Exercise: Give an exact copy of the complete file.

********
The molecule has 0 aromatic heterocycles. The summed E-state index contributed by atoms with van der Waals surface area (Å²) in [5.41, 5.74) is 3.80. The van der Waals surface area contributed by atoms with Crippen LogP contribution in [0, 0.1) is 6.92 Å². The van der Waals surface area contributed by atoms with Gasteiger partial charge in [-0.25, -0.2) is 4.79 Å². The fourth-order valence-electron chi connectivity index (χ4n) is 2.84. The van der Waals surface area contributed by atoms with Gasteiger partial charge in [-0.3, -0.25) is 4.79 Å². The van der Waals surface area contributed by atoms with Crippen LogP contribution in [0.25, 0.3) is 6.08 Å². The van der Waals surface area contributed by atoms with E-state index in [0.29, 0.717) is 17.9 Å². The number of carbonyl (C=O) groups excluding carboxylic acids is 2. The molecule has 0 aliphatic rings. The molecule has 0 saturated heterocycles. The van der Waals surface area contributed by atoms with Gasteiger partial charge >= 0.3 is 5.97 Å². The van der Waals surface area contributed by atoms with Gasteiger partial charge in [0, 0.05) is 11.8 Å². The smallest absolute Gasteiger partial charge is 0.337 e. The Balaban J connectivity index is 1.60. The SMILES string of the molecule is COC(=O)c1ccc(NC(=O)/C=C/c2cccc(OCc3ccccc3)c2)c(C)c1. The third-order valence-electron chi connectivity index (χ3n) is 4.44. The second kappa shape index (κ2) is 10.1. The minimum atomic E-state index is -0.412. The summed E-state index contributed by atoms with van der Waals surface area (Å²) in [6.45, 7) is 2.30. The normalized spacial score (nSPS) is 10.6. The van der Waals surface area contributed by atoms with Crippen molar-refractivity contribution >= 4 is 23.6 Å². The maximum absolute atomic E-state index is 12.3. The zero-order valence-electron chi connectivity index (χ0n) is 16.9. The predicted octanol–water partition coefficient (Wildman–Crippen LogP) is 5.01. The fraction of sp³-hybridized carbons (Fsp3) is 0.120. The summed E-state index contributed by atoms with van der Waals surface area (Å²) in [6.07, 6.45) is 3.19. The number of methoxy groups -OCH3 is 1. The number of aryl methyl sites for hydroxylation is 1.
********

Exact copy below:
The molecule has 0 aromatic heterocycles. The summed E-state index contributed by atoms with van der Waals surface area (Å²) in [5.41, 5.74) is 3.80. The van der Waals surface area contributed by atoms with Crippen LogP contribution in [0, 0.1) is 6.92 Å². The van der Waals surface area contributed by atoms with Gasteiger partial charge in [-0.25, -0.2) is 4.79 Å². The fourth-order valence-electron chi connectivity index (χ4n) is 2.84. The van der Waals surface area contributed by atoms with Gasteiger partial charge in [-0.3, -0.25) is 4.79 Å². The van der Waals surface area contributed by atoms with Crippen LogP contribution in [0.25, 0.3) is 6.08 Å². The van der Waals surface area contributed by atoms with E-state index in [0.29, 0.717) is 17.9 Å². The number of carbonyl (C=O) groups excluding carboxylic acids is 2. The molecule has 0 aliphatic rings. The molecule has 0 saturated heterocycles. The van der Waals surface area contributed by atoms with Gasteiger partial charge >= 0.3 is 5.97 Å². The van der Waals surface area contributed by atoms with Gasteiger partial charge in [0, 0.05) is 11.8 Å². The smallest absolute Gasteiger partial charge is 0.337 e. The Balaban J connectivity index is 1.60. The SMILES string of the molecule is COC(=O)c1ccc(NC(=O)/C=C/c2cccc(OCc3ccccc3)c2)c(C)c1. The third-order valence-electron chi connectivity index (χ3n) is 4.44. The second kappa shape index (κ2) is 10.1. The minimum atomic E-state index is -0.412. The summed E-state index contributed by atoms with van der Waals surface area (Å²) in [6.45, 7) is 2.30. The normalized spacial score (nSPS) is 10.6. The van der Waals surface area contributed by atoms with Crippen molar-refractivity contribution >= 4 is 23.6 Å². The maximum absolute atomic E-state index is 12.3. The zero-order valence-electron chi connectivity index (χ0n) is 16.9. The predicted octanol–water partition coefficient (Wildman–Crippen LogP) is 5.01. The fraction of sp³-hybridized carbons (Fsp3) is 0.120. The summed E-state index contributed by atoms with van der Waals surface area (Å²) in [6.07, 6.45) is 3.19. The number of methoxy groups -OCH3 is 1. The number of aryl methyl sites for hydroxylation is 1.